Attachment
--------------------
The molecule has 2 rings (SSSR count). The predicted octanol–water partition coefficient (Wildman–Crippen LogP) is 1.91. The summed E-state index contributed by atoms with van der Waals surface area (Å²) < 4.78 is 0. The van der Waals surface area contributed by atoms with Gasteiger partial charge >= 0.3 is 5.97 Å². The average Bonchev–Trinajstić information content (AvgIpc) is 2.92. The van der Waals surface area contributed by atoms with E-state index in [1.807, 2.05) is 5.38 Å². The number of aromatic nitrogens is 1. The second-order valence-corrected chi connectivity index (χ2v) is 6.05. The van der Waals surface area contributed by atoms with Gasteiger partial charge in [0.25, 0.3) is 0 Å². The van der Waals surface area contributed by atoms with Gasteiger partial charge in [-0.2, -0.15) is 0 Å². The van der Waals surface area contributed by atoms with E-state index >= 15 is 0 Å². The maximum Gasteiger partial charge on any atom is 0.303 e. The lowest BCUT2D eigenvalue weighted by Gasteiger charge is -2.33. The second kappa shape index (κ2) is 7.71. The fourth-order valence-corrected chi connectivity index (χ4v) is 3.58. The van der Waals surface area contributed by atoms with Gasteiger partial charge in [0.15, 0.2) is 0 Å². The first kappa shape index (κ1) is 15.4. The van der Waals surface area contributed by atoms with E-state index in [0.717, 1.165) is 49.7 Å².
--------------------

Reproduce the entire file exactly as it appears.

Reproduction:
The molecule has 2 rings (SSSR count). The predicted octanol–water partition coefficient (Wildman–Crippen LogP) is 1.91. The summed E-state index contributed by atoms with van der Waals surface area (Å²) < 4.78 is 0. The van der Waals surface area contributed by atoms with Gasteiger partial charge >= 0.3 is 5.97 Å². The average Bonchev–Trinajstić information content (AvgIpc) is 2.92. The van der Waals surface area contributed by atoms with E-state index in [1.807, 2.05) is 5.38 Å². The number of aromatic nitrogens is 1. The second-order valence-corrected chi connectivity index (χ2v) is 6.05. The van der Waals surface area contributed by atoms with Gasteiger partial charge in [0.25, 0.3) is 0 Å². The van der Waals surface area contributed by atoms with Gasteiger partial charge in [-0.2, -0.15) is 0 Å². The van der Waals surface area contributed by atoms with E-state index >= 15 is 0 Å². The maximum Gasteiger partial charge on any atom is 0.303 e. The lowest BCUT2D eigenvalue weighted by Gasteiger charge is -2.33. The second kappa shape index (κ2) is 7.71. The fourth-order valence-corrected chi connectivity index (χ4v) is 3.58. The van der Waals surface area contributed by atoms with Gasteiger partial charge in [0.15, 0.2) is 0 Å². The first kappa shape index (κ1) is 15.4. The van der Waals surface area contributed by atoms with E-state index in [0.717, 1.165) is 49.7 Å².